by Veit-Wild. The book takes a look at writers in Africa and how being
on the fringes of their given nations' governments (be it colonial or
post) pushed them towards madness and forced them to write to deal with it (I'm not doing it any justice here, but there is a great explanation in the book on how people who are in the fringes of any society are indeed mad—driven there, or
considered as such, or otherwise).
Of course, I didn't expect to have a world-shifting read when I started
the book. I only wanted to read it to hear an expert give me a handful
of further readings from African Authors who didn't necessarily come
vetted through the normal channels such as the NY times. To that end, I
found several strong writers listed; including one, Marechera, with a
story collection, Scrapiron Blues (African Writers Library).
The main gist is that the book got me thinking about how madness can be
seen in everyday life and how we ignore it. Living in New York one sees
plenty of homeless people. Some seem to be going about their daily
business, though others are notably "out of it", or mad. The vast
majority are with the former; one homeless man I've seen promises to
write poems for a set amount of money. It's these ones who stir the most
inside me since they seem only slightly removed from a person in a
home. I always wonder what they did to gain such a lot in life.
I see the same thing with artists in the past who were talented but not recognized. Some like Zamyatin died in obscurity after they were exiled for their creations, while others were never even recognized until much later. In a way they were
in the fringes. In a way that is a sort of madness.
All this thinking about madness led my mind to dwell on madness within
my family. In that sense many families are much the same, with their own
quirks, each bordering on madness. Most families are safe from complete
madness (something that tends to limit a family's ability to continue
the bloodline), but they have a little of it due to the diversity
inherent in our biology; and since most people I know aren't rich enough
to completely hide that madness, stories about one mad relative or
What follows is a story from a friend of mine (update, feb2015, this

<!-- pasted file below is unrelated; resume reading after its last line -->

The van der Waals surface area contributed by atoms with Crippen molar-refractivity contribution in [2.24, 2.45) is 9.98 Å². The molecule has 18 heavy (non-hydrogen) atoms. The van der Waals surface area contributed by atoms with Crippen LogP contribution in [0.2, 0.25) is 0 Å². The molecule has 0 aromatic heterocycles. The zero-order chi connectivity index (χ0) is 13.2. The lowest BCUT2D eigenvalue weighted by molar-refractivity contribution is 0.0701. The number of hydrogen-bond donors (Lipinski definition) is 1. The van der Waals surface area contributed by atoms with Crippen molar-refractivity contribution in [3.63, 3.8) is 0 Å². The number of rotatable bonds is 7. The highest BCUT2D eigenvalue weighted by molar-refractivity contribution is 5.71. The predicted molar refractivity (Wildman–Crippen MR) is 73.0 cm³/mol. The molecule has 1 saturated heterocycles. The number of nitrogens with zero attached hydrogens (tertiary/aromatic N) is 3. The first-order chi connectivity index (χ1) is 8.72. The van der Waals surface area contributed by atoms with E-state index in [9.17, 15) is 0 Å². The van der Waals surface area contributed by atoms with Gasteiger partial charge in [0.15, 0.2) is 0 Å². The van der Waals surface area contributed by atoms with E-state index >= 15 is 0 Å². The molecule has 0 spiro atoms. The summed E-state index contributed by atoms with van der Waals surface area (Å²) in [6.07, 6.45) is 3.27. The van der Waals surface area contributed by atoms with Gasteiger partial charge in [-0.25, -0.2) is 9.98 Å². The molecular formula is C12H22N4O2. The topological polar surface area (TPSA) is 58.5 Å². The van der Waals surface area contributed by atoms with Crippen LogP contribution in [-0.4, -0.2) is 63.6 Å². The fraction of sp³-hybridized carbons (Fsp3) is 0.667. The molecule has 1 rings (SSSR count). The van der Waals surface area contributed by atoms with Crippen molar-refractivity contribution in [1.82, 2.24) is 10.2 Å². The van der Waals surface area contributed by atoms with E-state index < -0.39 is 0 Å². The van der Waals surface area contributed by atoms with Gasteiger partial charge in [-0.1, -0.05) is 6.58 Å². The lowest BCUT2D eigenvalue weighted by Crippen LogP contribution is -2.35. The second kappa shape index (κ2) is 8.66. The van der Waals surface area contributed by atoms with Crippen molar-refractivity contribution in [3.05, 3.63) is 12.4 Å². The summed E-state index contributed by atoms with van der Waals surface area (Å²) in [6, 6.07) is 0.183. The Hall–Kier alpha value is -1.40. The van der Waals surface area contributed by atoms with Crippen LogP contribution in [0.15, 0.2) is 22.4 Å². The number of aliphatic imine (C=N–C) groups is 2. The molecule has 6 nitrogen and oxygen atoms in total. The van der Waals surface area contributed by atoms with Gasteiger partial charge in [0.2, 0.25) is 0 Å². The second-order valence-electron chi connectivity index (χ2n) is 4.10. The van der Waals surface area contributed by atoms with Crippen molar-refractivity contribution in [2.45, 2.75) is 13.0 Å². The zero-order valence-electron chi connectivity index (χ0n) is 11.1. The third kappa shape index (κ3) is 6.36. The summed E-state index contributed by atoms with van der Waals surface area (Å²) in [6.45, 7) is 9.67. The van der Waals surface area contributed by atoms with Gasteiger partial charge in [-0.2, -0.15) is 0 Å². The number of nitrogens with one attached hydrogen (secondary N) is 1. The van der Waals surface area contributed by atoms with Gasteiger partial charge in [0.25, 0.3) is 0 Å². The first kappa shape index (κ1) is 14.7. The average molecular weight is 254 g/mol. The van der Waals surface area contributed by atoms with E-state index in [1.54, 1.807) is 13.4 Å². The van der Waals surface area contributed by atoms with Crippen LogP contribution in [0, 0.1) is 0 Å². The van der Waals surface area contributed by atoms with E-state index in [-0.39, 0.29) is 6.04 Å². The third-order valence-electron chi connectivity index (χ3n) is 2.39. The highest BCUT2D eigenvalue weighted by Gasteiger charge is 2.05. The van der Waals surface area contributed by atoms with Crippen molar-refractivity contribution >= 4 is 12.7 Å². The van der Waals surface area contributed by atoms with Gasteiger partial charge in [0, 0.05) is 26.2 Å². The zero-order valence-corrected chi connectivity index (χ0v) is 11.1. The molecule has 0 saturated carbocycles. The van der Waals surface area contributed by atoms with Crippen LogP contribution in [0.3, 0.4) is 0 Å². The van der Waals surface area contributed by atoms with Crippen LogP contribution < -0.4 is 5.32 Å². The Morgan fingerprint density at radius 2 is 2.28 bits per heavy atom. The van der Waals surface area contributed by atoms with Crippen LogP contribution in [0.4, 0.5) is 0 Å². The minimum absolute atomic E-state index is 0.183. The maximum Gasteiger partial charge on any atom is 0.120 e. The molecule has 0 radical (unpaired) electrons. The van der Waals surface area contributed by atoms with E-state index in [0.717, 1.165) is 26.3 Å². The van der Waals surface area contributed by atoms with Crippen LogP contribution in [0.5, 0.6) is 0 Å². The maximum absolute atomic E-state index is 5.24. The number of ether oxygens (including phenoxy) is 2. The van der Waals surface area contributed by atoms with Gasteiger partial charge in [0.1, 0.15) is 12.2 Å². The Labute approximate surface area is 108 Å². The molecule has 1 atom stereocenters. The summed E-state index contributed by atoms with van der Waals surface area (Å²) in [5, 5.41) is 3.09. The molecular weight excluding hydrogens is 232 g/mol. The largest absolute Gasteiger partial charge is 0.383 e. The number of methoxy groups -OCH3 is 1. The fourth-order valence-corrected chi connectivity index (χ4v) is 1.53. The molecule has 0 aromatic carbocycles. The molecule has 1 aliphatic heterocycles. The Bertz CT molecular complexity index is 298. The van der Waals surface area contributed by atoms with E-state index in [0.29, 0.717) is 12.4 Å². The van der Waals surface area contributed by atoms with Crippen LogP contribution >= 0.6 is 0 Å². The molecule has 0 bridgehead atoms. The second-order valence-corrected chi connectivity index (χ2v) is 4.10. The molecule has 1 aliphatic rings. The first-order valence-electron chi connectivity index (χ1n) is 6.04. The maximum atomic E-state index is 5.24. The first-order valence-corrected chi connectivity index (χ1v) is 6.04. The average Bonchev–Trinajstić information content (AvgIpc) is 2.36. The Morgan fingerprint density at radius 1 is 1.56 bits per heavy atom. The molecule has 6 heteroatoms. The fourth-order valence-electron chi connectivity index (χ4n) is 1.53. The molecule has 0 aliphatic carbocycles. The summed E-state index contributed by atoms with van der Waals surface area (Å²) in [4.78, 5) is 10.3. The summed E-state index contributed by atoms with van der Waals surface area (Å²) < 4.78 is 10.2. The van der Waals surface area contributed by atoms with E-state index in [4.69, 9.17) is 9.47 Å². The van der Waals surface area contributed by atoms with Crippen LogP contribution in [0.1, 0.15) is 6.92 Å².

is a story with many links that will only add to it and create a world
all of its own), Gerad , who never lies. He hails from a family that is only just off the boat, from a country which I cannot pronounce or place on a map. He also is a graduate of a highly respected institute of higher education and is currently pursuing a tenure at a smaller college. That, however, might make him truly the
madman of his family, especially when one considers how rigged the
tenure track is towards having cheap labor (he's still a lecturer). All
that follows is exactly as Gerad said (with his permission):
I have a cousin, Tim, whom I had to babysit once. Not so much babysit, for the young man was nearing an age where he could care for his own food and water and what
not, but more that he was not trusted by his parents for reasons I'll explain. I was not privy to these matters. You see my parents and Tim’s parents were from a
I don't like this. But perhaps when the moment comes to divulge family
secrets to my children (of which I have none) I too will hesitate;
either because I don’t trust them, or I will feel the weight of the
secrets and imagine that any other being made of at least 50% me
wouldn’t be able to bear such a burden.
I was wary that they would speak ill of the Tim, who had always seemed
bright and somewhat kind. Most of the other stories about the madmen in
my family were filled with harsh, mean men (it was always men, though
sometimes spinsters would get the same treatment) and their foolhardy
attempted conquests of intellectual or real lands that were ultimately
unconquerable. None of these people brought good to the family name, and
were usually mental and financial burdens on all around them.
The night of babysitting, I walked into the house, bid the young Tim hi and settled down to get some work done. Tim, not yet in his teens, but achieving awkwardness with eyes that wouldn’t stay on anyone speaking to him, decided to play video games in the room next to me. He asked me to look. I watched as his avatar stalked grown men from rooftops in some long ago past, while a knife in his hand turned on
guard’s throats and they screamed out in half-muffled and a-tad-too-realistic cries. I nodded, smiled, and decided that I should get to know this Tim of my family. I asked him if he was enjoying school—a horridly unimaginative question that I hated as a child and teen, but now that the roles were reversed, I couldn’t see anything else
that would make sense as a question.
He talked about a couple classes which he found to be somewhat